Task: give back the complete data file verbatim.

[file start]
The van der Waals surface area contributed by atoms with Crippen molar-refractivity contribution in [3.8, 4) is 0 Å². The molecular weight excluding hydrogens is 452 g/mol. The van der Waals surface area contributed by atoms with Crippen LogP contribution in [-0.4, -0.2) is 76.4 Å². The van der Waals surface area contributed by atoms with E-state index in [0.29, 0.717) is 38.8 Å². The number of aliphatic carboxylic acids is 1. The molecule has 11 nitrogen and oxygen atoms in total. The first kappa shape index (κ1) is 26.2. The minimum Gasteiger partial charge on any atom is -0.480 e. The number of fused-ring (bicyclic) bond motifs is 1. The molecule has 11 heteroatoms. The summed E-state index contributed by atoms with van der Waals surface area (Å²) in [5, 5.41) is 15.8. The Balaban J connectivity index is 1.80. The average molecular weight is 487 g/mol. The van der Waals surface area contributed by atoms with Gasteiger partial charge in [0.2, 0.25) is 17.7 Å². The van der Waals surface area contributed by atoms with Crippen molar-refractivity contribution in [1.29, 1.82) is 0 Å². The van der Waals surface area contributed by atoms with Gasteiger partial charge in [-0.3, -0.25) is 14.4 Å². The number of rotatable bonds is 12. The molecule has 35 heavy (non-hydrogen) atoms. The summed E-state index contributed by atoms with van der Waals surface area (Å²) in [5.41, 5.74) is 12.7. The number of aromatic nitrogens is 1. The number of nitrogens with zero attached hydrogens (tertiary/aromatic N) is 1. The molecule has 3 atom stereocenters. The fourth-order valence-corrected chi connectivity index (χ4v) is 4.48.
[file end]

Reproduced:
The van der Waals surface area contributed by atoms with Crippen molar-refractivity contribution in [3.8, 4) is 0 Å². The molecular weight excluding hydrogens is 452 g/mol. The van der Waals surface area contributed by atoms with Crippen LogP contribution in [-0.4, -0.2) is 76.4 Å². The van der Waals surface area contributed by atoms with E-state index in [0.29, 0.717) is 38.8 Å². The number of aliphatic carboxylic acids is 1. The molecule has 11 nitrogen and oxygen atoms in total. The first kappa shape index (κ1) is 26.2. The minimum Gasteiger partial charge on any atom is -0.480 e. The number of fused-ring (bicyclic) bond motifs is 1. The molecule has 11 heteroatoms. The summed E-state index contributed by atoms with van der Waals surface area (Å²) in [5, 5.41) is 15.8. The Balaban J connectivity index is 1.80. The average molecular weight is 487 g/mol. The van der Waals surface area contributed by atoms with Gasteiger partial charge in [0.2, 0.25) is 17.7 Å². The van der Waals surface area contributed by atoms with Crippen molar-refractivity contribution in [1.29, 1.82) is 0 Å². The van der Waals surface area contributed by atoms with Gasteiger partial charge in [-0.3, -0.25) is 14.4 Å². The number of rotatable bonds is 12. The molecule has 35 heavy (non-hydrogen) atoms. The summed E-state index contributed by atoms with van der Waals surface area (Å²) in [5.41, 5.74) is 12.7. The number of aromatic nitrogens is 1. The number of nitrogens with zero attached hydrogens (tertiary/aromatic N) is 1. The molecule has 3 atom stereocenters. The fourth-order valence-corrected chi connectivity index (χ4v) is 4.48.